"To explore this theory about how fear of failure reduces test performance, sixth graders in France were given very difficult anagram problems that none of them could solve. After struggling unsuccessfully with the problems, half of the kids received a ten-minute  lesson in which they were taught that difficulty is a crucial part of learning, errors are natural and to be expected, and practice helps, just as in learning to ride a bicycle. The other kids were simply asked how they had gone about trying to solve the anagrams. Then both groups were given a difficult test whose results provided a measure of working memory. The kids who had been taught that errors are a natural part of learning showed significantly better use of working memory than did the others. These children did not expend their working memory capacity in agonizing over the difficulty of the task. The theory was further tested in variations of the original study. The results support the finding that difficulty can create feelings  of incompetence that engender anxiety, which in turn disrupts learning, and that 'students do better when given room to to struggle with difficulty.'"

Undesirable difficulties. In their book "Make it Stick" Brown, Roediger and McDaniel then say the following:

"These studies point out that not all difficulties in learning are desirable ones."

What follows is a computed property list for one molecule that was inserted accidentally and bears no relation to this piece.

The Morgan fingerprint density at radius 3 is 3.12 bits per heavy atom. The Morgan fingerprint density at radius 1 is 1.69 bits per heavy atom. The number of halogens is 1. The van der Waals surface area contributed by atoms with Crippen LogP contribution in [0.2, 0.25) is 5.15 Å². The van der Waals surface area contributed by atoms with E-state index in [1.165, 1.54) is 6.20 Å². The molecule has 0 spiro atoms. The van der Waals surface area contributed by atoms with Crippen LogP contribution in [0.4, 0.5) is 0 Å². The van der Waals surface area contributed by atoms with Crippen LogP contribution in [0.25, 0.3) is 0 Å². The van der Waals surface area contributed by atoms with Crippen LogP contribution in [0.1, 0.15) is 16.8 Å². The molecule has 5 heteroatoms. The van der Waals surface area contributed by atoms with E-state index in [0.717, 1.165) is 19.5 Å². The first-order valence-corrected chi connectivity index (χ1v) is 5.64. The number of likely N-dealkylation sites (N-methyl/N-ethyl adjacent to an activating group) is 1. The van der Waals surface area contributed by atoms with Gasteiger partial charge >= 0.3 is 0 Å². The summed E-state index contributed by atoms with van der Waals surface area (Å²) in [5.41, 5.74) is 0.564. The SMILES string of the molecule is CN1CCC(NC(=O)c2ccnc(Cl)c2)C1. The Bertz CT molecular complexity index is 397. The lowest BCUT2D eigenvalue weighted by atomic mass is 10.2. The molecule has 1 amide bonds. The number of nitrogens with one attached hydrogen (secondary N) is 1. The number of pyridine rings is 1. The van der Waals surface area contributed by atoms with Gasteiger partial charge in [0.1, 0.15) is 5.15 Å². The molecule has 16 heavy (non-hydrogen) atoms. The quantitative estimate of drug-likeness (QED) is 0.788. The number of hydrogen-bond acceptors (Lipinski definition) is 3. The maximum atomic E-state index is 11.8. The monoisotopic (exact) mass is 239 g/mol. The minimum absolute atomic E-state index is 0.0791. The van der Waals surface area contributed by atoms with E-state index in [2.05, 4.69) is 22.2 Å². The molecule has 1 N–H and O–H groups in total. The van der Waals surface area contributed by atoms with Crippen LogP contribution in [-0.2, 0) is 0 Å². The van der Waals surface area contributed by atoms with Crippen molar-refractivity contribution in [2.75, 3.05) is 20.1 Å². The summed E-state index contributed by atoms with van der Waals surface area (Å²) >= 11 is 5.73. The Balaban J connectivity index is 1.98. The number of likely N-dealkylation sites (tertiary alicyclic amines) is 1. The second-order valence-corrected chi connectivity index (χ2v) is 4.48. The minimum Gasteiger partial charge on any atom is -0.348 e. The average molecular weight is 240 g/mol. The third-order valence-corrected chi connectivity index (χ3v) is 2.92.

Too weak to become strong. Here they are referring to the idea presented earlier in their book showing that difficulties in both recall of knowledge and the absorbing of new information can both greatly improve future recall of such knowledge, a process known as desirable difficulty. However they seem to be implying here that this fear of testing is an anomaly or exception to the desirable difficulty rule. This site holds that this whole idea needs clarification. Consider the ancient bit of wisdom: "That which does not kill me makes me stronger." While this is true for most people it is not true for all people. This is because most people are sufficiently strong to deal with something that nearly kills them and become stronger for it. But what about the people that can not deal with being nearly killed?

Learned helplessness. The idea of learned helplessness is that if an animal or person is put in a situation where the find they cannot escape or are unable to prevent something painful happening to them they will learn that they are helpless and stop trying to do anything about their situation.